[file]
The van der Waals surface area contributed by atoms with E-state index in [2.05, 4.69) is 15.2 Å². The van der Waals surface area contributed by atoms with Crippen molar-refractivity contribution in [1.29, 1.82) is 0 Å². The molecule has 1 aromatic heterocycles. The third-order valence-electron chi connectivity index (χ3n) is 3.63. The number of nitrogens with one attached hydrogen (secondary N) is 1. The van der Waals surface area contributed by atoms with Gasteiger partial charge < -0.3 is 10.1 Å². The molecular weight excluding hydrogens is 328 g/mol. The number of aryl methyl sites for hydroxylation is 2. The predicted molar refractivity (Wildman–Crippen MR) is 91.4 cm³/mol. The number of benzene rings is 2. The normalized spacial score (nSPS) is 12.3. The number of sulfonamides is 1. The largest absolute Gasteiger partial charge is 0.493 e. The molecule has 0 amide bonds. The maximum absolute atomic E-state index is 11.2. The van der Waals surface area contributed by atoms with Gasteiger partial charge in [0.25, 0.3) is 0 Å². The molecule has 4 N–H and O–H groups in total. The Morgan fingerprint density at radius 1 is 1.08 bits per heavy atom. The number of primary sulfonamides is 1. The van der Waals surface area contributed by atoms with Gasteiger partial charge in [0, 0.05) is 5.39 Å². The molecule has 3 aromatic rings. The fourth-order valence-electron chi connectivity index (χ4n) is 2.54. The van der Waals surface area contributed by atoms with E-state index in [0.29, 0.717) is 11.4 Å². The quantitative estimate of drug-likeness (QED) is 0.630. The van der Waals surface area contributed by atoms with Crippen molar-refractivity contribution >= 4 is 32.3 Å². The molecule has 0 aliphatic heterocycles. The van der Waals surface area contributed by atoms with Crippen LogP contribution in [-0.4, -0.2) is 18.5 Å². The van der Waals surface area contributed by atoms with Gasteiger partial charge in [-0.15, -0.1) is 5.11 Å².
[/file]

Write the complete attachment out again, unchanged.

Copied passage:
The van der Waals surface area contributed by atoms with E-state index in [2.05, 4.69) is 15.2 Å². The van der Waals surface area contributed by atoms with Crippen molar-refractivity contribution in [1.29, 1.82) is 0 Å². The molecule has 1 aromatic heterocycles. The third-order valence-electron chi connectivity index (χ3n) is 3.63. The number of nitrogens with one attached hydrogen (secondary N) is 1. The van der Waals surface area contributed by atoms with Gasteiger partial charge < -0.3 is 10.1 Å². The molecular weight excluding hydrogens is 328 g/mol. The number of aryl methyl sites for hydroxylation is 2. The predicted molar refractivity (Wildman–Crippen MR) is 91.4 cm³/mol. The number of benzene rings is 2. The normalized spacial score (nSPS) is 12.3. The number of sulfonamides is 1. The largest absolute Gasteiger partial charge is 0.493 e. The molecule has 0 amide bonds. The maximum absolute atomic E-state index is 11.2. The van der Waals surface area contributed by atoms with Gasteiger partial charge in [0.25, 0.3) is 0 Å². The molecule has 4 N–H and O–H groups in total. The Morgan fingerprint density at radius 1 is 1.08 bits per heavy atom. The number of primary sulfonamides is 1. The van der Waals surface area contributed by atoms with Gasteiger partial charge in [0, 0.05) is 5.39 Å². The molecule has 3 aromatic rings. The fourth-order valence-electron chi connectivity index (χ4n) is 2.54. The van der Waals surface area contributed by atoms with E-state index in [0.29, 0.717) is 11.4 Å². The quantitative estimate of drug-likeness (QED) is 0.630. The van der Waals surface area contributed by atoms with Crippen molar-refractivity contribution >= 4 is 32.3 Å². The molecule has 0 aliphatic heterocycles. The van der Waals surface area contributed by atoms with Crippen LogP contribution in [-0.4, -0.2) is 18.5 Å². The van der Waals surface area contributed by atoms with Gasteiger partial charge in [-0.15, -0.1) is 5.11 Å².